4 Shot, Dozens Arrested in Midtown Mayhem

Police sources believe near-riot was gang related

Four people were shot and dozens were arrested last night after rowdy crowds swarmed through Midtown, storming businesses, scaring tourists and harassing pedestrians through a mile-long stretch of midtown.

Three men and a woman were arrested later Monday on gang assault charges related to one of the shootings, police said. It wasn't clear whether anyone who fired shots was among those arrested. Another 23 were issued summons for disorderly conduct or were given juvenile reports and released.

A law enforcement source told NBCNewYork the violence was part of a gang initiation night, that has become an annual Easter tradition. The source says the Auto Show at the Javits Center also draws gang members to the area. The NYPD has increased the number of patrol officers in Times Square and surrounding neighborhoods on Easter Sunday and overnight into Monday since 2008.

The source says that shortly after midnight, a group of Manhattan gang members walking northbound on Seventh Ave. encountered a group of Bronx gang members walking southbound.  Words were exchanged, there was some shoving, and then shooting, according to a source close to the investigation. 

It is unclear whether a shooting victim who was discovered at 41st Street and Eighth Avenue was actually shot uptown where a second victim was shot at 51st and Seventh Avenue.

"This was all definitely involving gangs, some new members and some being initiated," said one investigator.

The high number of arrests came as a result of cops mobilizing  overnight, locking the area down by closing streets and circling the rowdy groups, law-enforcement sources said.

The mayhem stretched from Herald Square to Times Square, and farther north, to Rockefeller Center.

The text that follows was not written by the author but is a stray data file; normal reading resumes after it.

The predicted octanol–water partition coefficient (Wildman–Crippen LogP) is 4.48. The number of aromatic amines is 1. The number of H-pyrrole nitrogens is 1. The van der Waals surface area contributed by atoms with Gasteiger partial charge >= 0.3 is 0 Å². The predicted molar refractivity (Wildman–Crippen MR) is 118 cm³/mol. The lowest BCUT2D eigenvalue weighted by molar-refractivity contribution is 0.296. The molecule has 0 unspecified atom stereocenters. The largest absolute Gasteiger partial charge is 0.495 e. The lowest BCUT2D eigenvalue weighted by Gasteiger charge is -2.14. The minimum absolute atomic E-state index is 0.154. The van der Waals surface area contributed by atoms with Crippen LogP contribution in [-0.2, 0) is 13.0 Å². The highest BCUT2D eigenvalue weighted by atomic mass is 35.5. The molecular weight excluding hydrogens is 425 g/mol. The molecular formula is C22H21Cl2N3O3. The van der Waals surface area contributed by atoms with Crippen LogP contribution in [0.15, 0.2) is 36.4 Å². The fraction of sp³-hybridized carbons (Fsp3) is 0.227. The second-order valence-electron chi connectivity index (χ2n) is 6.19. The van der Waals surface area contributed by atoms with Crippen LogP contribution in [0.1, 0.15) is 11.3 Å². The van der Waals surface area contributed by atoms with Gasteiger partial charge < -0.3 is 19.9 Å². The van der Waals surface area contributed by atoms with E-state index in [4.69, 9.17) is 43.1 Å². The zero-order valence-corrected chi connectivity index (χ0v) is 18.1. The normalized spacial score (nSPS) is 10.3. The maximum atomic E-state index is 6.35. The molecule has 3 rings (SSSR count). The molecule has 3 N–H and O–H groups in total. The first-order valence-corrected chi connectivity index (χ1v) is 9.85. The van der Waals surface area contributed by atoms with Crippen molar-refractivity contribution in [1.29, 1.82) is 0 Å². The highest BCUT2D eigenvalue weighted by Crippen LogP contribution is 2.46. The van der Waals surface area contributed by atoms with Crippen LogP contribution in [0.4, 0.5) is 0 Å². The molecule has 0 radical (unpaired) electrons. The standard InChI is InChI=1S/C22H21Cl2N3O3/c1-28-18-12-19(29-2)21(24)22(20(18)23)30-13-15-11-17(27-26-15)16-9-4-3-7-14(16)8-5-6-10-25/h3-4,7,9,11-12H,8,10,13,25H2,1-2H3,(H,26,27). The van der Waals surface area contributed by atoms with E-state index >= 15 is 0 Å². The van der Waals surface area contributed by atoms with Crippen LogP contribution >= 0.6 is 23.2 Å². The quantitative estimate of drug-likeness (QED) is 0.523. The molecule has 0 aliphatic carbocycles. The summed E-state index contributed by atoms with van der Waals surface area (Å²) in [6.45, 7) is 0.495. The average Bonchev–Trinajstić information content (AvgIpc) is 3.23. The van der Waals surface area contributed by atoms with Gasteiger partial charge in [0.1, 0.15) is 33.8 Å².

Mayor Michael Bloomberg described the night's events as "wilding," using a word created by the media during the notorious 1989 rape of the woman known as the Central Park jogger. Five men were charged with gang-raping her, but their convictions were thrown out in 2002.

"We loaded the area up with police, but they can't be everywhere," he said. "We're not going to tolerate it. ... This is just a bunch of people who shouldn't be on the streets if they behave this way, and we're not going to stand for it."

The fracas rattled businesses near busy districts in Herald Square, as well as nearby Times Square, where an armed street hustler was shot dead by police after exchanging gunfire on the street in December.

"You know it's the cost of doing business," said Angus McIndoe, owner of the restaurant bearing his name next to Broadway theaters. "It's not the first time there has been nutty activity in Times Square."

"We need to get in front of this growing epidemic before we find ourselves reliving the bad old days of the 1970s," Manhattan Borough President Scott Stringer said.

There were several reports of shootings in the area -- a man was shot in the ankle around midnight near Eighth Avenue and 41st Street. A woman was shot, possibly with a BB gun at Seventh Avenue and 51st Street. And about two hours later, two women were hit by bullets -- one was struck in the arm and another in the leg -- at Seventh Avenue and 34th Street.

"It was scary to come out the train and see all the running around by tourists. Kids being subdued. It looked like a real high-level riot out there," one witness said. 

But many tourists in the area said Monday they weren't too concerned.

"I think compared to other cities, this is a pretty safe place," said Kai Tienmann, of Berlin, visiting with his son. "Of course anywhere in a safe city, can happen something like this. So much people here. A lot of police, also a lot of police cameras."

Twenty-eight-year-old Joseph Markey from Dublin said he wasn't worried.

"I'm from Dublin; there are a lot of shootings there," He said. "All the big cities have that problem."

Copyright AP - Associated Press
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